The kind of EU membership that the UK is left with will be more and more difficult for europhiles like myself to defend against the reinvigorated hordes of the eurosceptics.

    It is all looking pretty bleak.

  • Jonathan Fryer 9th Dec '11 - 5:28pm

    Excellent commentary, Denis. And I agree, “it is all looking pretty bleak.”

  • “France and Germany said no, so we said you must go on about your rescue without us.”

    Isn’t it more a question of Cameron having tried to extract a price for the UK adding its signature – by way of moral support only – to a treaty to wouldn’t affect the UK, and France and Germany having called his bluff?

  • @jedibeeftrix

    Critics of Cameron’s move and Clegg’s backing for it need to answer which among those points they would have wanted to give ground on. Would they rather sell out the interests of one of our major tax-paying sectors to please the French and Germans. I think they should make it clear.

  • @ Denis

    “The kind of EU membership that the UK is left with will be more and more difficult for europhiles like myself to defend against the reinvigorated hordes of the eurosceptics. It is all looking pretty bleak.”

    So presumably you’d rather we had the kind of relationship where the rest of the EU is free to make massive mistakes in the running of its affairs and then try to make the UK pay for them by trampling all over its national interests?

    We were presented with a prospect of creeping interference in a vital national interest and were given no guarantees. Do you think the French would have hesitated for one minute if we had said we wanted to regulate their agricultural sector from London?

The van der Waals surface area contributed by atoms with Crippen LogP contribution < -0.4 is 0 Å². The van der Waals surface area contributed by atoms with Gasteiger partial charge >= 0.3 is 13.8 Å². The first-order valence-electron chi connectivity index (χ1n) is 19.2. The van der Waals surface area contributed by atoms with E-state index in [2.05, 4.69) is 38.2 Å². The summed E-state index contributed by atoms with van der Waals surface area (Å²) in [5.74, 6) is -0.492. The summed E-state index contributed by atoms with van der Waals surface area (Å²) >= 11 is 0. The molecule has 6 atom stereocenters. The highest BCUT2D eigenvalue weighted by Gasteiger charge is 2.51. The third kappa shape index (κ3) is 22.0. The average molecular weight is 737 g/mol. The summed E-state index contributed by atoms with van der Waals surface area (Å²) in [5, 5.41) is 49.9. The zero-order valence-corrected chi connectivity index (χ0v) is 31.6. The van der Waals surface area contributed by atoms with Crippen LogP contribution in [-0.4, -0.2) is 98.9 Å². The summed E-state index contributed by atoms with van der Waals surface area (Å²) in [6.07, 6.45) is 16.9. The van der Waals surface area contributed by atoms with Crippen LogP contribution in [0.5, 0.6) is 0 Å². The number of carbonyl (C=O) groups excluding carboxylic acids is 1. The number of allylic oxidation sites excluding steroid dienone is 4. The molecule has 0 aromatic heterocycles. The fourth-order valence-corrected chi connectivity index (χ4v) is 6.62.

• David Allen 9th Dec '11 - 7:12pm

    @ RC

    It may be that letting Cameron provide massive support for the financial interests of his City friends was also important enough to the financial health of the nation as a whole to be worth doing. It may or may not prove to outweigh the harm that isolation in Europe is bound to cause the UK far into the future.

    What is clear is that Cameron and his City friends now owe a massive favour to the rest of the nation, and to the Lib Dems who supported him, in return for what they have taken for themselves. Will Clegg demand some recompense?

  • paul barker 9th Dec '11 - 7:48pm

    Think we all need to calm down a bit. Cameron did what he had to do to stop his Party splitting, Clegg said what he had to say ( & what he said was, itself “reasonable”) to keep The Coalition together. Can you imagine The Markets reaction if The British Government fell now ?
    We only have to wait a week to find out if The Eursceptics have been helped or not, lets see what % UKIP get in F & H.